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Shark Island’s heritage status reasserted

2020-03-20  Staff Reporter

Shark Island’s heritage status reasserted

Steven Klukowski

KEETMANSHOOP – The Deputy Minister of Education, Arts and Culture, Anna Nghipondoka has reiterated that government regards heritage preservation very seriously, knowing that every epoch in the walk to freedom was a building bridge to nationhood. 

She spoke on behalf of the acting minister of education Martin Andjamba at the recent Shark Island public meeting where Lüderitz was announced a national heritage site.

In reference to the island that was during the colonial era a German concentration camp where thousands of Namibians were incarcerated, Nghipondoka said the purpose of her visit was to commemorate its very sad yesterday that has given birth to a free and independent Namibia. 

“The reason government was prompted to declaring the site and subsequent announcement of the heritage status is simply because of its historic value,” she explained.
She described Shark Island as a symbol of grief, agony, pain, suffering, rape and other gruesome acts of inhumane practices by the colonisers. 

“The island embraces and tolerate powerful evidence of the tangible and psychological sufferings sustained by our people in custody on the island during times of imperialism and colonialism,” she further elaborated. 

Nghipondoka also stressed a prosperous Namibia was built on the testimonies of the bravery and patriotism of the fallen heroes/heroines of the bitter and dreadful struggles for independence which was the ultimate goal.

“Heritage and history are conditions for the maintenance of communication between yesterday and today and is furthermore meant to preserve sets of connections to a given memory,” she said. Nghipondoka further added the preservation of the island serves to reinvent the past in order to interpret the present. “Cultural heritage lends automatic and spontaneous sense of unity and make us to realise where we are coming from,” she stated. Referring to those having interest in business activities at the site, she was adamant that such developments will be scrutinised by the National Heritage Council as a precautionary measure   to safeguard the solemn sacred heritage value intrinsic to Shark Island.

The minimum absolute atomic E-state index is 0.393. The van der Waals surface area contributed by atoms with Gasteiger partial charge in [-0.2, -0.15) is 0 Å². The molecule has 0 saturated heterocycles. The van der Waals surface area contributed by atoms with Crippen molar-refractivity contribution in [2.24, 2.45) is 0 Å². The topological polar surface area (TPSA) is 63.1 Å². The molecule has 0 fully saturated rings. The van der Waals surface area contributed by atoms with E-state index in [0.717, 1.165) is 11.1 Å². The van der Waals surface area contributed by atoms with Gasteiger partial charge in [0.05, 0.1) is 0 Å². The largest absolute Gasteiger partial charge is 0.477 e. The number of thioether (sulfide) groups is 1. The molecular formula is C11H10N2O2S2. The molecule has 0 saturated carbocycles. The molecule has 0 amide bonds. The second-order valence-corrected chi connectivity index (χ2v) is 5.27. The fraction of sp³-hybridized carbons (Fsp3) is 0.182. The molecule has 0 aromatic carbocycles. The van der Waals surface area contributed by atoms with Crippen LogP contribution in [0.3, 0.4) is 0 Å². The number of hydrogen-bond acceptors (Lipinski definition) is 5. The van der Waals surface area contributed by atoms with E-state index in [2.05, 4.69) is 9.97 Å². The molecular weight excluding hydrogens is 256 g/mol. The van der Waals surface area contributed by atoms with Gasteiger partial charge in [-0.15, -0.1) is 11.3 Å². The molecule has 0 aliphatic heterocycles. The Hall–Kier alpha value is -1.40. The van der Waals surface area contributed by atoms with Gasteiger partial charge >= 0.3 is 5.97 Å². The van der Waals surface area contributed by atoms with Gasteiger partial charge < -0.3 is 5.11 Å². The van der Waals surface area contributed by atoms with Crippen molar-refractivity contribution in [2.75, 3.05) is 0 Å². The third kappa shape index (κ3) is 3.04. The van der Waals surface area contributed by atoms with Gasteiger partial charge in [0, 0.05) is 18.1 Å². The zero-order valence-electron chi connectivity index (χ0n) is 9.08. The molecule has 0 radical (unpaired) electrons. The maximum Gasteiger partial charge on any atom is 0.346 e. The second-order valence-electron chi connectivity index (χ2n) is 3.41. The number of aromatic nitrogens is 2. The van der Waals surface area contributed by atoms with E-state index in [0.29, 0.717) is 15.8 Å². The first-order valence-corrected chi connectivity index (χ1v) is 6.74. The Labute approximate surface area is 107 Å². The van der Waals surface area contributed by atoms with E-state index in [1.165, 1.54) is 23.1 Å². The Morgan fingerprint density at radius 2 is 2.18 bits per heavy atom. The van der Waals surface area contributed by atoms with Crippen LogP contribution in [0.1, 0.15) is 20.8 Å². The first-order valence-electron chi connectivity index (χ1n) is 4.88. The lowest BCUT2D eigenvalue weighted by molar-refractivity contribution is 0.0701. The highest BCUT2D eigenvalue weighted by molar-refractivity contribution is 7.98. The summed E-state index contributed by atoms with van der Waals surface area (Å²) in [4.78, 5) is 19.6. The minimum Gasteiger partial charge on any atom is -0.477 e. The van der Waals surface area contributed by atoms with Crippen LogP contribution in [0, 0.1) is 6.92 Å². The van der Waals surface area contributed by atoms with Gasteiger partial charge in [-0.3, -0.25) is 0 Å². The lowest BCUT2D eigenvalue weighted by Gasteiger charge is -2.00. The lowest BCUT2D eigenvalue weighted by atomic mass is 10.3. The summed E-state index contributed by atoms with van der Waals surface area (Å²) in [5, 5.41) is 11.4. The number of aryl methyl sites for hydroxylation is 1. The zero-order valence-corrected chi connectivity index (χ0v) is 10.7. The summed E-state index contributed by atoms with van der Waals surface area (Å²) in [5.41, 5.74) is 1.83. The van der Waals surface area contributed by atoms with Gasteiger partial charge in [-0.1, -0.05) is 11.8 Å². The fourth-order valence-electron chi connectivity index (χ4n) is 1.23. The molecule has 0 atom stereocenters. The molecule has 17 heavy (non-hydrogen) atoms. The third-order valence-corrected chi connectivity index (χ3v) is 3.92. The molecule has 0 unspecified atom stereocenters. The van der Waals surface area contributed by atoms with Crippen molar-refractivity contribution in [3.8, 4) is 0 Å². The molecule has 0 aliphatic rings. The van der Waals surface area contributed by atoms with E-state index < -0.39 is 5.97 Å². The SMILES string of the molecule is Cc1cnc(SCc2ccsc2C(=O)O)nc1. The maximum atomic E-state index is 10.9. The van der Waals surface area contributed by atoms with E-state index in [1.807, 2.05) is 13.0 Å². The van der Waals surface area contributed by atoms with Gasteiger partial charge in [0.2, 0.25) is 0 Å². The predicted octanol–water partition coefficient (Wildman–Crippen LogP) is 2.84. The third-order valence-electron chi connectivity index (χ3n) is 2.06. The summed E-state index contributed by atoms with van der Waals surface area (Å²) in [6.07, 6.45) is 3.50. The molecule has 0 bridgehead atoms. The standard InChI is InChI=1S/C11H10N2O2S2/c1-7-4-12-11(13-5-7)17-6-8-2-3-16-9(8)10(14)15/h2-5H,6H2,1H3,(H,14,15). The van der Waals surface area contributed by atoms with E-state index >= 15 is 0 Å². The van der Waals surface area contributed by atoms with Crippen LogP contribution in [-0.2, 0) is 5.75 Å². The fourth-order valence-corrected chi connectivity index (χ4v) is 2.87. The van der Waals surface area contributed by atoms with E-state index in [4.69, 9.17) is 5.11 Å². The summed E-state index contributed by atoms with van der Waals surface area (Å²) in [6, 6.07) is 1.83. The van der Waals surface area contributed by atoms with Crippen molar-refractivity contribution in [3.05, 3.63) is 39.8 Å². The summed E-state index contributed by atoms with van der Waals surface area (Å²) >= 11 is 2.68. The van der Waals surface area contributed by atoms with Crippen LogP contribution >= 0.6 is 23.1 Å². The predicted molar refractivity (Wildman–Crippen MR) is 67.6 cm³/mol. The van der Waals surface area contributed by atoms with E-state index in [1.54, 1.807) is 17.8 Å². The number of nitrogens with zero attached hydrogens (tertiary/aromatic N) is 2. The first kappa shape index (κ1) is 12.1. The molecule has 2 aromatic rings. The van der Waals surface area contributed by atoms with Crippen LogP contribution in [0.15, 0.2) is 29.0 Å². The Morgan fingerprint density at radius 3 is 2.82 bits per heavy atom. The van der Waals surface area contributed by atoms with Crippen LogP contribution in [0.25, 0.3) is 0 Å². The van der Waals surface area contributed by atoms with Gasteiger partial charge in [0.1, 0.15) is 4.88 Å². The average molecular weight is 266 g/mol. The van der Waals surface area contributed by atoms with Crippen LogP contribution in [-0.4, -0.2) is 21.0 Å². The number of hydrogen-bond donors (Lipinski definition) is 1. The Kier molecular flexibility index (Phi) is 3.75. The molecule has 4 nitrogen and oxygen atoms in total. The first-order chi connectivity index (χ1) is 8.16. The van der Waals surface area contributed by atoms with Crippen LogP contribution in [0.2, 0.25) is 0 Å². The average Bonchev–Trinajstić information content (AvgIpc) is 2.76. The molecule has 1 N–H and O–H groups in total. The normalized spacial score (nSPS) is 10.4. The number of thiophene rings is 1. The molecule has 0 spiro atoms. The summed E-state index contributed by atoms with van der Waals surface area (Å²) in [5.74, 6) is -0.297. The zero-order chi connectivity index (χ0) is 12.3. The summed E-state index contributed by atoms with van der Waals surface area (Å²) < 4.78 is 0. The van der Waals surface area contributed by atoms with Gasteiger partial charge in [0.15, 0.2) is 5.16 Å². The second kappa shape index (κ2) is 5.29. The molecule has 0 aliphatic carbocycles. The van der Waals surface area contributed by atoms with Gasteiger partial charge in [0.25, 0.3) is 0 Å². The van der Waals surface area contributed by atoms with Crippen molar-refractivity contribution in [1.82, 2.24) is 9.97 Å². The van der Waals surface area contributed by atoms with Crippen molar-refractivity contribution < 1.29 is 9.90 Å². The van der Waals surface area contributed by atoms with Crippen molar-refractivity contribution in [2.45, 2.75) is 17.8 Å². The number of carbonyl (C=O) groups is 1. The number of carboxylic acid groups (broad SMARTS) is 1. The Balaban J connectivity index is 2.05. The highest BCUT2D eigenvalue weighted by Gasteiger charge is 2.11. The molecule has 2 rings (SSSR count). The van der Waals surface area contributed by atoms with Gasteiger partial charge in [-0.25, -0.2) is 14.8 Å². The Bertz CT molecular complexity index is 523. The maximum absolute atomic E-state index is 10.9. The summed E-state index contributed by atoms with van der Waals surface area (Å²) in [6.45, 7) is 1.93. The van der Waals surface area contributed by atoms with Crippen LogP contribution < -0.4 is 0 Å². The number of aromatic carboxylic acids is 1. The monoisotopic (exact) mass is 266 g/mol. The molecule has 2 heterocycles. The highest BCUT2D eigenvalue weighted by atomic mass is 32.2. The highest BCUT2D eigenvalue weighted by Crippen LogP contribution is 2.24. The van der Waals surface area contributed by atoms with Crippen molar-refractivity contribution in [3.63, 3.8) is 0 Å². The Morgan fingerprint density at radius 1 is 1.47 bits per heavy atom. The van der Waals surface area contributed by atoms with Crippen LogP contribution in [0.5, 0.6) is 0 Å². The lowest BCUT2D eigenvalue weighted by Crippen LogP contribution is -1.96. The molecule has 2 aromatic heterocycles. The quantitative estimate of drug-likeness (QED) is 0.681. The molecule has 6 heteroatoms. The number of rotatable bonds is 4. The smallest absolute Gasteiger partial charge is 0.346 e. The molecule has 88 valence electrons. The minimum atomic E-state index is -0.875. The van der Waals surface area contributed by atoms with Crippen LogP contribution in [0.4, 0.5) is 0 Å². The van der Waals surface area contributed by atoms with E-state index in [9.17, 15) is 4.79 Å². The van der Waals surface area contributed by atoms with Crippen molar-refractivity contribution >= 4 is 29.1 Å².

“I encourage the local and national entrepreneurs to partner with the National Heritage Council in order to allow Shark Island to be a bedrock for the domestic economy of Lüderitz,” she said.
The deputy minister continued by imploring for more research about Shark Island since what is known currently about the heritage site is based more on written articles by historians. “The Namibian people need to tell their own story about Shark Island.” 

UNESCO resolved that cultural and natural heritage could play a part in sustainable development efforts and could therefore be changed into economic engines without compromising the heritage significance of a heritage resource. 

NDP (National Development Plan) 5 furthermore makes provision for avenues through which heritage as an economic commodity could contribute to the country’s Gross Domestic Product. Shark Island was declared as a national heritage site on 15 February 2019.

2020-03-20  Staff Reporter

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